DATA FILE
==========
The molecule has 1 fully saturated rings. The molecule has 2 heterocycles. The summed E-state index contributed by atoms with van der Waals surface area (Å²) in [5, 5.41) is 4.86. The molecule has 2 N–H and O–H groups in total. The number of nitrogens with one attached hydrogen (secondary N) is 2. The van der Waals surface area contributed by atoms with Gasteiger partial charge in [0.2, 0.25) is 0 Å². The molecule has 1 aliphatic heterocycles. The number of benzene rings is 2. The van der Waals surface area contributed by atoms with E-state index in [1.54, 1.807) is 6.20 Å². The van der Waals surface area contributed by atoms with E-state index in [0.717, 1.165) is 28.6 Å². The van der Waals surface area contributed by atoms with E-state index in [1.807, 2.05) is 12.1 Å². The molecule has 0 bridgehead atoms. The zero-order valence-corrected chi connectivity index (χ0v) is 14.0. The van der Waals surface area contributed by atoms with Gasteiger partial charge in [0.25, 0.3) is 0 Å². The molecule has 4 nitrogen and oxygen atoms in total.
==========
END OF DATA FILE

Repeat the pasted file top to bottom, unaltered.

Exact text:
The molecule has 1 fully saturated rings. The molecule has 2 heterocycles. The summed E-state index contributed by atoms with van der Waals surface area (Å²) in [5, 5.41) is 4.86. The molecule has 2 N–H and O–H groups in total. The number of nitrogens with one attached hydrogen (secondary N) is 2. The van der Waals surface area contributed by atoms with Gasteiger partial charge in [0.2, 0.25) is 0 Å². The molecule has 1 aliphatic heterocycles. The number of benzene rings is 2. The van der Waals surface area contributed by atoms with E-state index in [1.54, 1.807) is 6.20 Å². The van der Waals surface area contributed by atoms with E-state index in [0.717, 1.165) is 28.6 Å². The van der Waals surface area contributed by atoms with E-state index in [1.807, 2.05) is 12.1 Å². The molecule has 0 bridgehead atoms. The zero-order valence-corrected chi connectivity index (χ0v) is 14.0. The van der Waals surface area contributed by atoms with Gasteiger partial charge in [0.25, 0.3) is 0 Å². The molecule has 4 nitrogen and oxygen atoms in total.